For any questions on how to complete an exercise, refer to the large library of exercises provided on

What are the most common mistakes a client makes?

I don't like to say clients make mistakes. Mistakes happen because of miscommunication, or because I as a trainer have not properly communicated the information or made it practical to implement.

Compliance to my recommendations, however, is the only factor that is not in my complete control, and should be the only way a mistake is made.

What are the most common mistakes you believe a trainer makes?

First is not being a personal trainer, but being a generic trainer. It all begins with the first meeting and moves on from there.

To best serve your clients, and to be the most prudent trainer possible, you need to appropriately assess your clients.

You need to get to know them as more than just their physical manifestation. Too many times I have seen trainers do a workout with one client, and the next client has the same workout. To me this is unacceptable.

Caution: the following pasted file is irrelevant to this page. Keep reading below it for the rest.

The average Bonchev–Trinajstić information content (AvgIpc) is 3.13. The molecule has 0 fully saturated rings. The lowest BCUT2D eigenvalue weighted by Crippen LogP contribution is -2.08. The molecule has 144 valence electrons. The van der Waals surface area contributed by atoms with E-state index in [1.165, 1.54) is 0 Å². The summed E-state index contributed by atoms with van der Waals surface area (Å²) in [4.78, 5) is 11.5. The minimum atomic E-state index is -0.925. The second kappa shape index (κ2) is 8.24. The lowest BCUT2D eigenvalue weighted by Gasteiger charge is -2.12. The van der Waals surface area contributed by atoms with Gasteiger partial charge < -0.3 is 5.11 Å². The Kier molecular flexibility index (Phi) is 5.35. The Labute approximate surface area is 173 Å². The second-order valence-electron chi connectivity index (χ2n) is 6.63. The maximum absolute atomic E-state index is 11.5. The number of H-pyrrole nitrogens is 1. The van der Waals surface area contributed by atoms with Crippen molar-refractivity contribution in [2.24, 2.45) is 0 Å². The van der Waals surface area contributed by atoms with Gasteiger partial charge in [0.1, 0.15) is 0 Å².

Do you set your clients up with a full diet and training plan for them to follow by themselves?

It depends on the level of client and in what capacity they want to use me as a coach. Frankly, I think all of my clients should use me as their health and fitness coach, rather than just their trainer or nutrition coach.

I would say 50 percent of my clients use me to my full capacity, but obviously the ones who take direct recommendations on training and nutrition, and people who have the most one-on-one time with me have the most success.

How do you keep your clients motivated?

There are plenty of ways I keep my clients motivated, but it is being goal-oriented that makes the most impact. Setting smart goals and continually tracking them is the key to success. Finding out why a client wants to attain something at its root desire is the main driver from which success is made.

A good example: a blood panel is done and a client sees frightening health implications. The "why" for this person is strong; their health is in danger. While the aforementioned "why" or driver is extreme, a client needs to realize the rationale for their goal or their reason to change.